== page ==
We’ve all seen that cliche image from times past – a father, back relaxed in an easy chair, legs propped up on a footrest. Perhaps he’s wearing a robe, smoking a pipe, and even wearing slippers. Or at the very least maybe the family dog is bringing the slippers or paper to him.
I don’t want to talk about those guys.
I want to talk about a few other fictional fathers of the screen that aren’t that stereotype of 1950s America so often thought of when reflecting on old TV shows of the past. I want to talk about a few fellas who, whether the present or the past, have, for the most part (they all have off days or an idea that’s a bit out of touch now and then, but we’ll forgive them) are solid foundations of fatherhood, and examples that those of us living outside the screen can look to for a little inspiration and example as to what it means to not just be a father, but to be a dad.
Judge James Hardy
Putting aside the one initial appearance of Lionel Barrymore, Judge James Hardy is most commonly known as being depicted by actor Lewis Stone in the plethora of films within the Andy Hardy series from MGM Studios throughout the 1930s and 40s. With themes of themes of honor, integrity, courage in the face of scandal, and maturity, the sixteen films revolving around the Hardy Family were an idealized vision of what America could be, if everyone treated each other the right way and stood by a core set of values and honor.
While the films over time took their focus to young Andy Hardy, at the center of those themes and values was James Hardy – father, husband, member of the community, and never too busy for his family. While some onscreen fathers of the time were distant, driven by work, no time for distraction, Judge Hardy always had the time to recognize how crucial wife Emily was to the family and he, to lend an ear to son Andy or daughter Marion, and took the time to listen to their troubles and emotions. Often referred to as ‘man-to-man talks,’ James rarely ordered his children around, instead offering the guidance and wisdom that allowed them to come to their own revelations and decisions of character, that laid the foundation for good, honest people of the next generation.
(Sadly, hard as I try, I couldn’t find a classic Hardy ‘man-to-man’ talk online to post)
Good-natured, goofy, but absolutely neurotic, Rob Petrie, played by Dick Van Dyke in the aptly titled The Dick Van Dyke Show, seemed to have a dream life, despite the sitcom hijinks. A loving wife who wasn’t afraid to speak her mind and difference of opinion, a son with many questions for the ever-worrying dad, and a dream job as a comedy writer for the sketch comedy show – The Alan Brady Show. Rob had a good heart, even if he did trip over himself at times in trying to be the good dad and husband he wanted to be, and it made he, and the entire Petrie family, all the more human.
The Dick Van Dyke Show, still today, ranks among one of the best sitcoms of all time. 50 years later. And it’s just as enjoyable for audiences. Whereas some shows of decades past feel dated, out of touch, it’s never the case with the Dick Van Dyke Show, Rob, Laura, Richie, or any of the characters. Because the brilliant Carl Reiner (who created the show) was making a show about real people. And though times may change, human emotions do not. It’s because of that brilliant writing that Rob is just as great an example of a person, co-worker, husband, and father today that he was five decades ago.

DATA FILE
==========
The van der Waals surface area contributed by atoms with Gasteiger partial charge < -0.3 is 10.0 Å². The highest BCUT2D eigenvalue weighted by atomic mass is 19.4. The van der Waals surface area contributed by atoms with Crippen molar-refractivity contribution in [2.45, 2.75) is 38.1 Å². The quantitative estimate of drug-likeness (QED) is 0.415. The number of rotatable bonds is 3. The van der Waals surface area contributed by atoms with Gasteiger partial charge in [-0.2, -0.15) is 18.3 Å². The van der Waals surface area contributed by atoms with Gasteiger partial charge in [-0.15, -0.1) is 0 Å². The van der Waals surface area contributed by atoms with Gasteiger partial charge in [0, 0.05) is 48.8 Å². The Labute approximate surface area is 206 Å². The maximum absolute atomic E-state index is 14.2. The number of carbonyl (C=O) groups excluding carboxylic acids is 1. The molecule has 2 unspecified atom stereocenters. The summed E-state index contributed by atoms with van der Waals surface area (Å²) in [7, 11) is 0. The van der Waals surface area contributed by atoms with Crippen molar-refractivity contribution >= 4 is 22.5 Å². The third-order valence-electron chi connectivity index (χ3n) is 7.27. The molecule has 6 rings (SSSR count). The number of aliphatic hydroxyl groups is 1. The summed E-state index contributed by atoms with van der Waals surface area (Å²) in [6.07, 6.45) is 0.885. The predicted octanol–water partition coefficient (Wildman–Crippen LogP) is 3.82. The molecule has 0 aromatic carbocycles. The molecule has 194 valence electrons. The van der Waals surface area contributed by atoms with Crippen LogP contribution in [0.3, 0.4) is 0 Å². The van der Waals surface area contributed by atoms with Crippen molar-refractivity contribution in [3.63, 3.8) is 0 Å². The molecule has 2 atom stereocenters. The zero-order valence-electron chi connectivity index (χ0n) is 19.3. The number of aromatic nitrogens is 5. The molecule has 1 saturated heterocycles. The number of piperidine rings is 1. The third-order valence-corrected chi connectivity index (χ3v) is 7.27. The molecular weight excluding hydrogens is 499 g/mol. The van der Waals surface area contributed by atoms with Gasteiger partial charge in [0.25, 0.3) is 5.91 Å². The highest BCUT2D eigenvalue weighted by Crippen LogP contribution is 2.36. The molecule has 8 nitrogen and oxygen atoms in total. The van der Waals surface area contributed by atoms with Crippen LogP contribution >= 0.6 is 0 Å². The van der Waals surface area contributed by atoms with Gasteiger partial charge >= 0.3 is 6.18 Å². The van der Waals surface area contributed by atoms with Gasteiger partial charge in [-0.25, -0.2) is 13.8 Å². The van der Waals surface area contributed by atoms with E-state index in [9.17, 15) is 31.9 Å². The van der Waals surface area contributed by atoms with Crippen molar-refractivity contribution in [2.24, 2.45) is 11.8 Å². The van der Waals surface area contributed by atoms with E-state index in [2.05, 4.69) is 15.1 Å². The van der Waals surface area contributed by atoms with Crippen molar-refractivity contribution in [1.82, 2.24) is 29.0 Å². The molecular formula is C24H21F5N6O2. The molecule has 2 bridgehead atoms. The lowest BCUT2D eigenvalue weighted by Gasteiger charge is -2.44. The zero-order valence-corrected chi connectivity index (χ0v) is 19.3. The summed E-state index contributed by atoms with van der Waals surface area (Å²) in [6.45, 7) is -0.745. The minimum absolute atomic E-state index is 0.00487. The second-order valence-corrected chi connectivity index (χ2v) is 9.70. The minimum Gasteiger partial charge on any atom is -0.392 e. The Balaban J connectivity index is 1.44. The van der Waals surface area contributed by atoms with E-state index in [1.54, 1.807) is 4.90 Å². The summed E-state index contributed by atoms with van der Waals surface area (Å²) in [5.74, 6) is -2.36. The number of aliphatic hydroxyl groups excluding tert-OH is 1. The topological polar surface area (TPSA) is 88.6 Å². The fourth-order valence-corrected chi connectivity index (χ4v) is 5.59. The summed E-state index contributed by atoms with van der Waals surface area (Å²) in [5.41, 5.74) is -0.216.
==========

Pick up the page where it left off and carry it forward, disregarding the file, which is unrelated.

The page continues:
A farmer from Kansas traveling with his wife when they find a baby, abandoned in a field. Oh, and that baby’s inside a spaceship that obviously just fell from outer space.
Jonathan and Martha Kent had no idea what that baby was or what he would become. But they knew, before them, stood a child with no one other than they to help him make this planet his home. Saving him from the government containment, dissection, or weaponization that could possibly follow upon finding an alien, the Kents, salt of the Earth, good, virtuous people, decided to take this baby into their home and their lives, and raise him as their own.
When little Clark Kent grew up, the Kents had no idea who or what he would be or represent. But they knew they had the task to raise a good boy, who cared about others, and one who, as he started to show special talents and gifts beyond those of mortal men, would use those powers to help the world, to save lives, to be a beacon of hope.
That spaceship could have landed anywhere on Earth. And who knows what type of person baby Kal-El of the planet Krypton would have grown up to be? Fortunately for humanity in the pages of comics, novels, cartoons, television, and films, he landed in a corn field and was found by the Kents, whose salt of the Earth personalities, and lives of good morality laid the foundation for the hard-working, virtuous, optimistic, and all-around good person Superman is today. (in most interpretations lately. I hear it varies in recent years)
So he may not be anyone’s top pick, and that’s okay. He wasn’t necessarily mine either. However, there was something about the way Daniel Tiger’s dad, seen multiple days a week on PBS Kids Daniel Tiger’s Neighborhood, quietly, gently handles fatherhood. At times he may seem like a figure that fades into the surroundings, but it could easily be because he and Mrs Tiger are such equal partners.